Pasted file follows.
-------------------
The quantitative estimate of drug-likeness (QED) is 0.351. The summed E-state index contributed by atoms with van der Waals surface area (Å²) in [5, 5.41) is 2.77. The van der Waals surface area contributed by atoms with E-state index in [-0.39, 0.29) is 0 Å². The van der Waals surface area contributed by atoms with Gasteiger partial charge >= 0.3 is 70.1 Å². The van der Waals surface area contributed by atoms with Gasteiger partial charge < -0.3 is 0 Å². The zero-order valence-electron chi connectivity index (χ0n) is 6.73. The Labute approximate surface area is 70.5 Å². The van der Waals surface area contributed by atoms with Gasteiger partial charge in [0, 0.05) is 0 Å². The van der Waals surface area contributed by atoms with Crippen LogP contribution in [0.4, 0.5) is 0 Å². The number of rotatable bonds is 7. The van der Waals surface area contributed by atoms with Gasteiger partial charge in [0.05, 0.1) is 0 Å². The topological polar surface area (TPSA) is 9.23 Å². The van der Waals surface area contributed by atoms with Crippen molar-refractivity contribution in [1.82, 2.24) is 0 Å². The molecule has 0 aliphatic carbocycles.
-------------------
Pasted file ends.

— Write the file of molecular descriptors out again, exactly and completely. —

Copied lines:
The quantitative estimate of drug-likeness (QED) is 0.351. The summed E-state index contributed by atoms with van der Waals surface area (Å²) in [5, 5.41) is 2.77. The van der Waals surface area contributed by atoms with E-state index in [-0.39, 0.29) is 0 Å². The van der Waals surface area contributed by atoms with Gasteiger partial charge >= 0.3 is 70.1 Å². The van der Waals surface area contributed by atoms with Gasteiger partial charge < -0.3 is 0 Å². The zero-order valence-electron chi connectivity index (χ0n) is 6.73. The Labute approximate surface area is 70.5 Å². The van der Waals surface area contributed by atoms with Gasteiger partial charge in [0, 0.05) is 0 Å². The van der Waals surface area contributed by atoms with Crippen LogP contribution in [0.4, 0.5) is 0 Å². The number of rotatable bonds is 7. The van der Waals surface area contributed by atoms with Gasteiger partial charge in [0.05, 0.1) is 0 Å². The topological polar surface area (TPSA) is 9.23 Å². The van der Waals surface area contributed by atoms with Crippen molar-refractivity contribution in [1.82, 2.24) is 0 Å². The molecule has 0 aliphatic carbocycles.